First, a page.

Being interviewed by a prospective client is not that different than a young lawyer interviewing for a job in this awful market. This idea came to mind when I saw an article by William Melater, a young associate and contributor to Attorney at Work. He wrote about three basic rules for young graduates interviewing for a law job. I thought how helpful the same rules would be in making a pitch to a prospective client.
The basic rules are:
- Look like an attorney. Melater suggests that young attorneys forgo the "stupid hip hairstyle", earrings, and be clean-shaven. Since "you are borderline unemployable", avoid expressing your individual style until you are employed. Do the same when it comes to prospects. The days of casual dress are no longer in vogue IMHO. Even though your potential clients may dress less formally, they still want their lawyer to look like a lawyer IM(further)HO;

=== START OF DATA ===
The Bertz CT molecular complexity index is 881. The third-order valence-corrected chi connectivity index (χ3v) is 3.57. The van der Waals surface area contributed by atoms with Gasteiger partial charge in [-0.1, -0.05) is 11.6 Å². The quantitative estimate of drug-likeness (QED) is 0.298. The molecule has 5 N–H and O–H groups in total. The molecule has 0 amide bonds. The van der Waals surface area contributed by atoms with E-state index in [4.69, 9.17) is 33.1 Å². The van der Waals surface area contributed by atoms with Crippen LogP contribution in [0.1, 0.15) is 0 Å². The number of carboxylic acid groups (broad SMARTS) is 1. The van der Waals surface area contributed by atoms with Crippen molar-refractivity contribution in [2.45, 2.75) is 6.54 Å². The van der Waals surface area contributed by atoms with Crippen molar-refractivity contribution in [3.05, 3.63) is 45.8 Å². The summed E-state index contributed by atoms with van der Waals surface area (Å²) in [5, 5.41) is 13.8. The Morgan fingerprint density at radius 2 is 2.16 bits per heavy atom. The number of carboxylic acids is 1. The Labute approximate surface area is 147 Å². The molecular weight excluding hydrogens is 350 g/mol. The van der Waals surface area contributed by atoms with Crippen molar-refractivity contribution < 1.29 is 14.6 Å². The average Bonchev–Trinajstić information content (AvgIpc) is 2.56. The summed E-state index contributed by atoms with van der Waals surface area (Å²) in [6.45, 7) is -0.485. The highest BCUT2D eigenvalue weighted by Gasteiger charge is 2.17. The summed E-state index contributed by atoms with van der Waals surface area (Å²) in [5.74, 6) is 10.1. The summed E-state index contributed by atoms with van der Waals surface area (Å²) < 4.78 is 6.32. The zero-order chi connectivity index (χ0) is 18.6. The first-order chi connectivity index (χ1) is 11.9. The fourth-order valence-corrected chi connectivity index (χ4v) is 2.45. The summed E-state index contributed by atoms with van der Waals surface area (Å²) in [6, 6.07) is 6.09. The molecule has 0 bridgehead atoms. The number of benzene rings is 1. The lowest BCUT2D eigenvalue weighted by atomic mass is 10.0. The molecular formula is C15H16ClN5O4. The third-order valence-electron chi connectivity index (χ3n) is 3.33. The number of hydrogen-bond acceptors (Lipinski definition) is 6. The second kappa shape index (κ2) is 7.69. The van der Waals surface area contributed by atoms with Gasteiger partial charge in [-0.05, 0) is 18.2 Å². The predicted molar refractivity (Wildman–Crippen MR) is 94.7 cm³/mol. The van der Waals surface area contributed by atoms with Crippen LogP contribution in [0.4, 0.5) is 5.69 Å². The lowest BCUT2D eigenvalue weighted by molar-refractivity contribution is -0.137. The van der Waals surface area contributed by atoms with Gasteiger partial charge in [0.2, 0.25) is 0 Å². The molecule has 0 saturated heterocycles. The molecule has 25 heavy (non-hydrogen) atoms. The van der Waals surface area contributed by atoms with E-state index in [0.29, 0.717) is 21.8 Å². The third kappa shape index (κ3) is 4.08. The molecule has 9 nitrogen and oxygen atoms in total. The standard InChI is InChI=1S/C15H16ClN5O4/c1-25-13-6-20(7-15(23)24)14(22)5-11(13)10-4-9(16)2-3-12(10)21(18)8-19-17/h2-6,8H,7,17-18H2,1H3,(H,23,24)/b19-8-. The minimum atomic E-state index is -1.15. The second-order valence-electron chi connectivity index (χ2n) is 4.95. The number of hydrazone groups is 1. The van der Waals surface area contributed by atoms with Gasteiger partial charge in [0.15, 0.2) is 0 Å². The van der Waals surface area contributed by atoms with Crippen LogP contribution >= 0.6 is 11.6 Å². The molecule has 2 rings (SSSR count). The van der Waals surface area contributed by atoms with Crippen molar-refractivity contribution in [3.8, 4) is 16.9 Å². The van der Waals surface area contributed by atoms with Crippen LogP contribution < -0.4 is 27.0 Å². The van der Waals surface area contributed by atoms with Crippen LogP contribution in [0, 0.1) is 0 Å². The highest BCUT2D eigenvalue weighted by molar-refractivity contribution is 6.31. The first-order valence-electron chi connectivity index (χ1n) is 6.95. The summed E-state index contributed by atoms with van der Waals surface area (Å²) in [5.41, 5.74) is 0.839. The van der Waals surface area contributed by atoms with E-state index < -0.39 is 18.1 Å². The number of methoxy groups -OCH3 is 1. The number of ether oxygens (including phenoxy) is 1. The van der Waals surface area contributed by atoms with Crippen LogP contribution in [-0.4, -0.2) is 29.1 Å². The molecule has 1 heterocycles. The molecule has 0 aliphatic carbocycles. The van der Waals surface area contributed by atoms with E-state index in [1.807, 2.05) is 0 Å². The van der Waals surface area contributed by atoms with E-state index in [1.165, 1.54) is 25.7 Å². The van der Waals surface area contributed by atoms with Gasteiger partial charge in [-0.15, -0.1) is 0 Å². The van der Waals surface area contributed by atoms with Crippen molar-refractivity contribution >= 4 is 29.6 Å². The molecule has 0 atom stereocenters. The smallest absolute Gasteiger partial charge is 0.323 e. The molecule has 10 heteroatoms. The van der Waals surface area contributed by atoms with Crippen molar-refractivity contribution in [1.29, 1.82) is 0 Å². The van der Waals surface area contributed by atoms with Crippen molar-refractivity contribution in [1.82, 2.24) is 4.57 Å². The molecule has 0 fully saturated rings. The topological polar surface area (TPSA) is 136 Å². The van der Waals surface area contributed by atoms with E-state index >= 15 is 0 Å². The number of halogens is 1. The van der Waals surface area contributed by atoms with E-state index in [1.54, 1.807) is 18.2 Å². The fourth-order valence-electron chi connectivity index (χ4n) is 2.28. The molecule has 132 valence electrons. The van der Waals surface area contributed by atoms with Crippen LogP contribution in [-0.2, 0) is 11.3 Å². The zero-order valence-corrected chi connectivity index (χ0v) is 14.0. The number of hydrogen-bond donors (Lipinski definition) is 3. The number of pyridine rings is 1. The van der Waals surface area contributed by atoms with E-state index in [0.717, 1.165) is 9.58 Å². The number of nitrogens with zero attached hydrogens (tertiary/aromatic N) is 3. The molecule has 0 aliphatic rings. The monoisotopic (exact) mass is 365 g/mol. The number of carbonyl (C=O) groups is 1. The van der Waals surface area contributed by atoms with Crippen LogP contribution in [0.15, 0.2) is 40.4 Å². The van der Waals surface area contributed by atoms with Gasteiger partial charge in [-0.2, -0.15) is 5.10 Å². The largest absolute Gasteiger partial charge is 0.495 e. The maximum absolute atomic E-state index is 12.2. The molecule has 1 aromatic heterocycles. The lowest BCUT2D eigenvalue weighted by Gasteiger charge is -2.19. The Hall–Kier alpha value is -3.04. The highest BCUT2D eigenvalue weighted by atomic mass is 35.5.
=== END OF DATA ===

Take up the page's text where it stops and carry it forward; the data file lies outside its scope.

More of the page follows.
- Stop talking and listen. Don’t spend your time trying to prove how smart you are. It is better to listen more than you talk. Let the interviewer ask questions and then respond accordingly. That is true for a job applicant, because the interviewer really only wants to know that you will fit in, work hard, and “learn how to be a lawyer.” A prospect also wants to know that his/her wants and needs are understood and that the lawyer has the background and experience to solve their problem. The core credentials of both has gotten you in the door, so don’t kill your chances of being hired by talking more than you listen; and
- Do your homework beforehand. Do as much research on the firm or client as you can before meeting with them. What you learned in law school or done for other clients doesn’t mean anything if your capabilities don’t meet the needs of the employer or this specific client. So, learn as much as possible about the law firm and client in advance.
Since we are in the personal services business, how we present ourselves to a prospect – whether a prospective employer or prospective client – can rest on how you prepare, present and listen during the selection process.